- Independent Journalism From Today's Armenia
 February 28, 2003 

Decision 2003: Disabled exercise independence during Presidential Elections

Pyunic's leader helped his membership get to poling stations.In Armenia, where seeing a person in a wheelchair in public is still a rare phenomenon, more than 50 disabled appeared in wheelchairs at polling stations on February 19.

"Our organization and several other Non-Governmental Organizations (NGO) provided vehicles for disabled," says Hakob Abramyan, head of Pyunic association for disabled. "Unfortunately we did not have so much recourses to help to all those who wished to exercise their citizen's rights."

And Abrahamyan says more physically challenged could have enjoyed their voting rights if authorities had helped.

"Long before the elections we applied to several organizations as well as to the Central Election Commission, asking them to provide vehicles, but we never got any feedback," Abrahamyan says.

During Soviet times mobile precincts were taken to the disabled homes, but that practice had gone with the Soviet Union.

However Abrahamyan mentioned that even the limited number of disabled who participated in elections is progress, compared with the previous elections, when not one NGO organized such action.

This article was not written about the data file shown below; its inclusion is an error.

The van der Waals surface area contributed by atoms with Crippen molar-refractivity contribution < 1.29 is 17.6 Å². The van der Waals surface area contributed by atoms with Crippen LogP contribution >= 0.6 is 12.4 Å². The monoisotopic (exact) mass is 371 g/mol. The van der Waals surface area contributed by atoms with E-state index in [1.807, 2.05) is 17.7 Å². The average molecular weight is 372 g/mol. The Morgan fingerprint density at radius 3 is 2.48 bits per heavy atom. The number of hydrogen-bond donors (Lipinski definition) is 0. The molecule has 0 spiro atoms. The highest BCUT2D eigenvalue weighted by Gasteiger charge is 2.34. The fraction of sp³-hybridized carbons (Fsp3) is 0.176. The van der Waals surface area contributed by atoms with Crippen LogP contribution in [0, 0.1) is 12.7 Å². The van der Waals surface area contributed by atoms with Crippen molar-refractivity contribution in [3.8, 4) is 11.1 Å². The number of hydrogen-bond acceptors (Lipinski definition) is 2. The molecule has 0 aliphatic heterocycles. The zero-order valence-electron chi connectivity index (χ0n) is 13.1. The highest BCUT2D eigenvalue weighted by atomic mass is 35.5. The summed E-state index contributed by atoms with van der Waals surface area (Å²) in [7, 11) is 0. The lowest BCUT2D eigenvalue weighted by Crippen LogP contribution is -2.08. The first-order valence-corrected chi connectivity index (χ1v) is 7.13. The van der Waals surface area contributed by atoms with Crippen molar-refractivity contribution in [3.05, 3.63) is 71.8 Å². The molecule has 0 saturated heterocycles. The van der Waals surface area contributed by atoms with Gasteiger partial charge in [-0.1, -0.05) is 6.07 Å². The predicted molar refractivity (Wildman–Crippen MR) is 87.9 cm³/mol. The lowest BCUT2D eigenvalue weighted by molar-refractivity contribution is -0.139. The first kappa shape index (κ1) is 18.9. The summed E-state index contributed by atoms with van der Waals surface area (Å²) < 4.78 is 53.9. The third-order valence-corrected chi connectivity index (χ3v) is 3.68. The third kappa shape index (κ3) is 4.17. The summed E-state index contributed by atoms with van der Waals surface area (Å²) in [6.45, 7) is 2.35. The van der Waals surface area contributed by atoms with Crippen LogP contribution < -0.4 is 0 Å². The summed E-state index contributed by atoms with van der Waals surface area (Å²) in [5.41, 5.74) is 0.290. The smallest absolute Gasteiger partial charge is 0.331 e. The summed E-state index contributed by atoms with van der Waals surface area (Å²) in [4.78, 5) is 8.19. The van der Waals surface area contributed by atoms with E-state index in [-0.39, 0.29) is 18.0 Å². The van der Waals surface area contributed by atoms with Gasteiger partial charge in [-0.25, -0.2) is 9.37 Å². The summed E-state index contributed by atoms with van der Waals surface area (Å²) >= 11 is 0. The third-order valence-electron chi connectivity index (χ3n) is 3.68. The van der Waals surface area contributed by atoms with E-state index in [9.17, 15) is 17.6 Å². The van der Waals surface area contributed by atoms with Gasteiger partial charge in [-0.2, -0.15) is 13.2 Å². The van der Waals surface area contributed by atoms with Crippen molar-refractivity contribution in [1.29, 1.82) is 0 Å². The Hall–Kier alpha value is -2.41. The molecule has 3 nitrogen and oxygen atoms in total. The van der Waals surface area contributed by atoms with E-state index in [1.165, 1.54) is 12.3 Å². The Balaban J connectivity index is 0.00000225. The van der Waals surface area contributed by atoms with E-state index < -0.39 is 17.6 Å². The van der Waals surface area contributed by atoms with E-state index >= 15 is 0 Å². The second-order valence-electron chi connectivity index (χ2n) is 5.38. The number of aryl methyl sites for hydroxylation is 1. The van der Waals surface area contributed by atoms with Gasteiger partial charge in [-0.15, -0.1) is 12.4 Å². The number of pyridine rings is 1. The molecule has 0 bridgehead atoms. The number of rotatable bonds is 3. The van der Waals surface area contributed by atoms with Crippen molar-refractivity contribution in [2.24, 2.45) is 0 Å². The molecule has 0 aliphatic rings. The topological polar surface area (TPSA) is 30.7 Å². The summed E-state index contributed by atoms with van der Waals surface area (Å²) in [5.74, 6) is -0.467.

In all there are 110,000 disabled in Armenia with mental and physical problems of different stages, including veterans of Afghan and Karabagh wars.

Pyunic, with headquarters near Hrazdan Stadium, was founded after the 1988 earthquake in Armenia.

Though sparsely filled and in need of renovation, the headquarters has enough space for all its members, including a gym and workshops.

The name of the organization (which means phoenix, like the mythical bird that rises from death) was suggested by one of its disabled members and became a symbol of hope for its 3,000 members.

"Society is changing towards disabled each year," says Hayk Abrahamyan, who became a member of Pyunic after he lost one leg in an accident.

"Before people stared at me or others for example in the swimming pool, but now I can see that people got used to seeing disabled. However, there are few places that adapted to disabled in the city. No café nor cinema has a special place for wheelchairs or has elevators."

Today Hayk enjoys several kind of sport including sailing and helps as a Pyunic volunteer.

And this year his wheelchair-bound comrades had a chance to vote, an opportunity that will be repeated in next Wednesday's Presidential Election runoff.

The outdated label of "invalid" commonly is applied to the disabled in Armenia. Nearly as bad, they say, is "people with special needs".

They say they just need a little help to prove the name of their organization.

And more would have chances to vote for the President of their country.

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